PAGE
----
Monday, November 17, 2008

The Future of Alzheimer's?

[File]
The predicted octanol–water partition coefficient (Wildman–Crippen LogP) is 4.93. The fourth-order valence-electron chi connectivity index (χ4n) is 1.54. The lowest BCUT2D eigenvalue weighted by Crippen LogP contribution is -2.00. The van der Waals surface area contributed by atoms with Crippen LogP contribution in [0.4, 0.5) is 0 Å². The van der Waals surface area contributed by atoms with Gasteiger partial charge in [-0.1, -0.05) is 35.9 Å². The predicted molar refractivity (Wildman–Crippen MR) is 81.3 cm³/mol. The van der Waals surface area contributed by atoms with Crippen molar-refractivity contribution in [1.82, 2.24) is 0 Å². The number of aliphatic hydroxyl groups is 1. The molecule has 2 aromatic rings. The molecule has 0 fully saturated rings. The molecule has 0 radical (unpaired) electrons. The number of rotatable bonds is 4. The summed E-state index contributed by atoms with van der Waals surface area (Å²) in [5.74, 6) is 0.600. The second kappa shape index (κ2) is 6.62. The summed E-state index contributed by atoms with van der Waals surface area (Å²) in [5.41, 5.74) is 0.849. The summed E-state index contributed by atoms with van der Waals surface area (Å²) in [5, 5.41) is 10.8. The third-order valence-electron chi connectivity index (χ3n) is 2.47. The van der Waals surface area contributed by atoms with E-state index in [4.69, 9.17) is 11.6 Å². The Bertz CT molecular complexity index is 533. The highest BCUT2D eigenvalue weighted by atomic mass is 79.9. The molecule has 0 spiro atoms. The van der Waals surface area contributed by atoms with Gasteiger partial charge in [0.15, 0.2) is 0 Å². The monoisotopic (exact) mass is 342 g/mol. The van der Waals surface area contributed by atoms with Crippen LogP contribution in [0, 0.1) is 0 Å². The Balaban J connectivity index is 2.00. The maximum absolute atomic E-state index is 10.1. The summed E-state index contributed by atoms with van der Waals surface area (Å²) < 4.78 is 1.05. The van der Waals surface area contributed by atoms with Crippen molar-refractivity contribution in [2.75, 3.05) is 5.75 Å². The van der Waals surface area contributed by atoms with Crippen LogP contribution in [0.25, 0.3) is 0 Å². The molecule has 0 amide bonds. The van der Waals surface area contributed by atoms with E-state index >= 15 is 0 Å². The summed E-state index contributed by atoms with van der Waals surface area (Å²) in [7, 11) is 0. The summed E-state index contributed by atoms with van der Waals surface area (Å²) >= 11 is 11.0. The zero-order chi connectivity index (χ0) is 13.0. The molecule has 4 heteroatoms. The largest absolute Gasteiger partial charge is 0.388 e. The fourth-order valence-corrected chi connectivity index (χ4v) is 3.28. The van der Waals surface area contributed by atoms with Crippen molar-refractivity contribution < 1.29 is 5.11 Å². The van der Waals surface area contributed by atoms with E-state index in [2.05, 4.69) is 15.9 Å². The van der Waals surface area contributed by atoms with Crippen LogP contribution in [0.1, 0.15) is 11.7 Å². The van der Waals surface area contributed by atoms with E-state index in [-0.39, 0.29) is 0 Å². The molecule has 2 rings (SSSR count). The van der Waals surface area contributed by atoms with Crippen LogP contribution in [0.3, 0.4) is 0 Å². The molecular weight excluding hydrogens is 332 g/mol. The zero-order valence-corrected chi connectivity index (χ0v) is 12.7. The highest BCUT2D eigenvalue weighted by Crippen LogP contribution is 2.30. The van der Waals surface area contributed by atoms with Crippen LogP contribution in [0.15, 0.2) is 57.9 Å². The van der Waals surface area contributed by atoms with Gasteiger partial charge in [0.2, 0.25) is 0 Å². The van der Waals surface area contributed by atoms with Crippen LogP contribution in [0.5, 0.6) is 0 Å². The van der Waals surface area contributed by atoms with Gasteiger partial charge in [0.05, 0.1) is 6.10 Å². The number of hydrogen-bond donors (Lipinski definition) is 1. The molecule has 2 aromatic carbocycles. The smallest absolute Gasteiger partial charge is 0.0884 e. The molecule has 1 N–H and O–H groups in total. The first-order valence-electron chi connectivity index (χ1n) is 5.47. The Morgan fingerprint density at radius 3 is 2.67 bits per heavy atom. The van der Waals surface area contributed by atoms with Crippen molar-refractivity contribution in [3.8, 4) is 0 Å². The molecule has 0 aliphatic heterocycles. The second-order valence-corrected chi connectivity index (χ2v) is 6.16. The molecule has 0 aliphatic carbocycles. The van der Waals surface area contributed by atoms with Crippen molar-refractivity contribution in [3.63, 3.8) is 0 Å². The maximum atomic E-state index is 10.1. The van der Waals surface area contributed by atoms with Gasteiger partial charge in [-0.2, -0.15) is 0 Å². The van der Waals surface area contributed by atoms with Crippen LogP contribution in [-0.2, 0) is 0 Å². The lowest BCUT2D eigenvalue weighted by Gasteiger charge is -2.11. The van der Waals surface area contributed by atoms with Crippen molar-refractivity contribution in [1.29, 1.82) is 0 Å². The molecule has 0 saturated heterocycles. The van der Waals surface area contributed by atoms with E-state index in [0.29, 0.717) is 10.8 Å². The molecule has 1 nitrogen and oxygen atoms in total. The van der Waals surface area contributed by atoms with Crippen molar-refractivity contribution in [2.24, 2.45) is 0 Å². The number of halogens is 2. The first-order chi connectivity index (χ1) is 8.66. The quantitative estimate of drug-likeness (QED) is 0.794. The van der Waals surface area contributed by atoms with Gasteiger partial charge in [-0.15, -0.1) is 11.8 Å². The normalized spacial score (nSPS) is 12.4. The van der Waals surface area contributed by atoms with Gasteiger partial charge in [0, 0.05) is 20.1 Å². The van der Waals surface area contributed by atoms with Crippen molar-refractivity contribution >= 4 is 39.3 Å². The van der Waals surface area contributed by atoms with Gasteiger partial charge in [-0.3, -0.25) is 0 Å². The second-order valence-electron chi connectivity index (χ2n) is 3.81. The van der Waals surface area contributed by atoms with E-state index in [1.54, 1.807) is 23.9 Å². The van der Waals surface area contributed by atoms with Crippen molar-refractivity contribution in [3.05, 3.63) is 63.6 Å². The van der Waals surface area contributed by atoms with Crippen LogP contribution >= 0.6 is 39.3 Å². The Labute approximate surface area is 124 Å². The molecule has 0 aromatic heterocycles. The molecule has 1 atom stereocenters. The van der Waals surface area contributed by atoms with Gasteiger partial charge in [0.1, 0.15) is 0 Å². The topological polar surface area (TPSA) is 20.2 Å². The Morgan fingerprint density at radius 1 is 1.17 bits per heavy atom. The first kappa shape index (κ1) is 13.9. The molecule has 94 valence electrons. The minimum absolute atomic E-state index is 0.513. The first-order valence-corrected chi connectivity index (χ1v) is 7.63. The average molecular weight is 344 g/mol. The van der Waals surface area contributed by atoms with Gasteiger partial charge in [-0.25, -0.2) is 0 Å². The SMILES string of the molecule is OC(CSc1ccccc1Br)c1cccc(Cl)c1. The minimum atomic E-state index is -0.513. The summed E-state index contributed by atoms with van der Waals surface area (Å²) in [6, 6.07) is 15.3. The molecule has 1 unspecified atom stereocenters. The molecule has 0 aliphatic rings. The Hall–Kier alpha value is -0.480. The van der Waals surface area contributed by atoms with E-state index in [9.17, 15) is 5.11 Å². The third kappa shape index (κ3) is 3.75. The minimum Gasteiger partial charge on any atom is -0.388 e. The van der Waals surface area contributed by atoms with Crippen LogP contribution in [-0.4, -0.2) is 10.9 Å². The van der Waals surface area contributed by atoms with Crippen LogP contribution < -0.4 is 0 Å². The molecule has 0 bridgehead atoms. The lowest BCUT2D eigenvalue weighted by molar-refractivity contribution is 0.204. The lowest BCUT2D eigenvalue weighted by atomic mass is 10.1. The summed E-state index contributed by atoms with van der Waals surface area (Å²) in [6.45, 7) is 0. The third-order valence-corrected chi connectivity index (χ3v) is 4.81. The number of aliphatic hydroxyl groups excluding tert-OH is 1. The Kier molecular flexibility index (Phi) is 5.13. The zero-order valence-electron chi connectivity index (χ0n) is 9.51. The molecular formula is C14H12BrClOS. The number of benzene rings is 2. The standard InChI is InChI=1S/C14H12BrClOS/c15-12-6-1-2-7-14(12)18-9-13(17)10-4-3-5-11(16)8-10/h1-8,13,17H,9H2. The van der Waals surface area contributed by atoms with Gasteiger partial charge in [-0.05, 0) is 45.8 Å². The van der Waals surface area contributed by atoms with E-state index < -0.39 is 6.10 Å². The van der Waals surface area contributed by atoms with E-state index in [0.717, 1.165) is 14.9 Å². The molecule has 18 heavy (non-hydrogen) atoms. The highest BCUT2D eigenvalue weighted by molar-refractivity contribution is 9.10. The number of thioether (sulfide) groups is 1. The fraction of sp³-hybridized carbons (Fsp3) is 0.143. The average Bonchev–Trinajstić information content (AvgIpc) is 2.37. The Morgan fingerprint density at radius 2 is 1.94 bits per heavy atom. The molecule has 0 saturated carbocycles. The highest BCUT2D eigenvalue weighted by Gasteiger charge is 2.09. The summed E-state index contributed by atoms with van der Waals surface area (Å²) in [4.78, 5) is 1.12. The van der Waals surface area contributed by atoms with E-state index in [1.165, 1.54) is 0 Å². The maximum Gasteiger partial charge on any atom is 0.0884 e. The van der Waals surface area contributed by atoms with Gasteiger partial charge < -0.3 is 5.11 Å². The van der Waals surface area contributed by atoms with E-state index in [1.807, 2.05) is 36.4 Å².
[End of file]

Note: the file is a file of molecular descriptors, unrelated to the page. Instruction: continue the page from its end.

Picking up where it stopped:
[17 November 2008 - NPR] Researchers think they've discovered precisely what damages brain cells and causes memory loss in people who have Alzheimer's disease. Brain scientists present the latest evidence at the annual meeting of the Society for Neuroscience this week in Washington, D.C. ... There is growing evidence that small clusters of a protein called amyloid beta are what cause brain damage in Alzheimer's disease. Scientists at the annual meeting of the Society for Neuroscience in Washington, D.C., say clusters of just two or three amyloid beta protein molecules can damage synapses, the connections between brain cells. New research also shows that plaques of amyloid beta — much larger groupings made up of millions of cells — are not nearly as harmful as the small clusters. Until the past couple of years, amyloid beta plaques were considered the most likely cause of Alzheimer's brain damage. But Dennis Selkoe, a professor of neurology at Harvard Medical School, said the new findings suggest that hypothesis is wrong. More


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